«…in order to read Žižek properly one needs to love both high culture and low comedy. In fact reading his books is in itself a lot like watching a Marx brothers movie. (…)
Between passages of serious engagement with Deleuze, Žižeks writes sentences like: “And to go a step further, is the practice of fist-fucking not the exemplary case of what Deleuze called the “expansion of a concept?”… No wonder Foucault, Deleuze’s Other, was practicing fisting” (Organs 188). Such a sentence is objectionable not because it is irreverent, politically incorrect or because it touches upon a taboo [all of that, in fact, would make it at least slightly interesting], but simply because it is irrelevant.
Žižek’s argument, of course, is reminiscent of Freud’s wonderfully laconic statement about the logic of negation. When a patient told Freud that he did not know the identity of a female figure that he had seen in his dream but that he was sure that it was ‘definitely not his mother,’ Freud simply notes: “We correct, it is the mother.” Similarly, when Deleuze notes that his philosophy, whatever it might be, is ‘definitely not Hegelian,’ Žižek simply notes: ‘We correct, it is Hegelian.’ (…) Žižek sexualizes this love in an image itself taken from Deleuze: “what monster would have emerged if we were to stage the ghastly scene of the specter of Hegel taking Deleuze from behind” (47). Deleuze’s original goes like this: “I saw myself as taking an author fom behind and giving him a child that would be his own offspring, yet monstrous. It was really important for it to be his own child, because the author had to actually say all I had him saying. But the child was bound to be monstrous too, because it resulted from all sorts of shifting, slipping, dislocations, and hidden emissions that I really enjoyed.” (“Letter to a Harsh Critic.” Negotiations. 1972 – 1990 (New York: Columbia UP, 1995, 3-12. 6)). What is Žižek’s investment in this image, which curiously redoubles the one on another philosophical postcard? Anybody who has ever read one of Žižek’s books knows that the two basic attractors around which his thought revolves are Lacan and Hegel. As the philosophical supplement to Lacanian psychoanalysis, Hegel is probably even more important to Žižek than he is to Lacan. He is a constant presence in Žižek’s books, sometimes more, as in Tarrying with the Negative (Durham: Duke UP, 1993) which, let me note in passing, contains the theoretical background on Hegel that Žižek reheats in Organs Without Bodies, and sometimes less, but even when Žižek is not directly talking about Hegel, he is ‘talking Hegel.’ Not surprisingly, Žižek’s deepest interest lately is the legacy of German idealism a.k.a. Hegel & Co. [For more on this interest, see the interview with Žižek in ebr]. For somebody so invested in Hegel, Deleuze, in his acknowledged and often repeated dislike of Hegel, must present a formidable irritation. He is the philosophical itch Žižek would love to scratch. (…)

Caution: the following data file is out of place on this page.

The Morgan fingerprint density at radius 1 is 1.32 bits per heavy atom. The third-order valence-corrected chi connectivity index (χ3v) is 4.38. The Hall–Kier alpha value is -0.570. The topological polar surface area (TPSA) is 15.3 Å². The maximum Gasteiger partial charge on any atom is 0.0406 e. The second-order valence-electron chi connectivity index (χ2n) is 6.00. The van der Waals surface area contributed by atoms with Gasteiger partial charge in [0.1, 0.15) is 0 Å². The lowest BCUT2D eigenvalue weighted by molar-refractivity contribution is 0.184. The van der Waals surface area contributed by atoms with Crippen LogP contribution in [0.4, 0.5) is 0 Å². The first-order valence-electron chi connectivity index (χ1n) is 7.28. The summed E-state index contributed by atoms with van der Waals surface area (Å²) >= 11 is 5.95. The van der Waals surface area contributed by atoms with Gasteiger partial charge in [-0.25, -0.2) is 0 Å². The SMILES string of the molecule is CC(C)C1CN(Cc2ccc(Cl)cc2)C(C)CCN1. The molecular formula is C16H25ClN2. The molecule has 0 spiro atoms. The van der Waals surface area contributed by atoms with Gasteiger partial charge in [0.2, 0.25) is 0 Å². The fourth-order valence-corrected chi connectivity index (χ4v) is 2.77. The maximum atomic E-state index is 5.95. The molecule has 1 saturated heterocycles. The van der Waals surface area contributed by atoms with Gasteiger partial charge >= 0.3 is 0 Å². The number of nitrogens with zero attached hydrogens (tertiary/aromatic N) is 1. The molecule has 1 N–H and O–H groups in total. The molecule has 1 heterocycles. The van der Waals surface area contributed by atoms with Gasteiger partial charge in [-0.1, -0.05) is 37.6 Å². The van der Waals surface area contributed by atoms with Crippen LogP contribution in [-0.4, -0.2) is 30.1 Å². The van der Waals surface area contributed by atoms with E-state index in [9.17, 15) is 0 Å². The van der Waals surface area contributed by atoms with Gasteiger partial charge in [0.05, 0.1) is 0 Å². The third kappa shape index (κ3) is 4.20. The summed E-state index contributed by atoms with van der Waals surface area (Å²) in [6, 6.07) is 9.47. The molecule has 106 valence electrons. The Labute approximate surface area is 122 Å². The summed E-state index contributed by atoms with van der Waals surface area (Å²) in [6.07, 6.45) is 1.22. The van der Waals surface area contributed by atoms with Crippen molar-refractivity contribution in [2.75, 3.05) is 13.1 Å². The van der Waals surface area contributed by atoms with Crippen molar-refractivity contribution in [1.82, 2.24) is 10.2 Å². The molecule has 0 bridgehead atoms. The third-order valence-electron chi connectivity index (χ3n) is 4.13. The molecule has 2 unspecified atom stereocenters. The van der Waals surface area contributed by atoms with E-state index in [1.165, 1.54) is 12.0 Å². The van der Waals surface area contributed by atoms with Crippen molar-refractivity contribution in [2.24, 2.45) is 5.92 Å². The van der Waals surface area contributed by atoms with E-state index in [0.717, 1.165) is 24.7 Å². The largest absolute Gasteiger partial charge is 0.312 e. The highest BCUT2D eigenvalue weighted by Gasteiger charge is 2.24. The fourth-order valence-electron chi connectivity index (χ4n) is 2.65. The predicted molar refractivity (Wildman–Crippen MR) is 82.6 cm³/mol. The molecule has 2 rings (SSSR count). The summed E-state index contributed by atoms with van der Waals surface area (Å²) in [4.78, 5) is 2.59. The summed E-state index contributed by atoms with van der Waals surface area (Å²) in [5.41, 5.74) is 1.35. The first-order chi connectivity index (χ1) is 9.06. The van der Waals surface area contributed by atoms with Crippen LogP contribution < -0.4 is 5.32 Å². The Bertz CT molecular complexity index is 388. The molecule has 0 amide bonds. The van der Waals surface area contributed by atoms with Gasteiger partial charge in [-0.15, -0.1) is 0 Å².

The stakes, therefore, are high and they go something like this: If Hegel|Lacan can be saved from Deleuze by way of turning Deleuze into Hegel|Lacan, Žižek, and with him psychoanalysis, has scored big. [Derrida is a less threatening reference. Žižek had dealt with him en passant when he had argued that Lacan is not a poststructuralist.’ If it turns out, however, that Deleuze is not Hegel|Lacan and that he refuses to be turned into them, Žižek is in trouble. (…)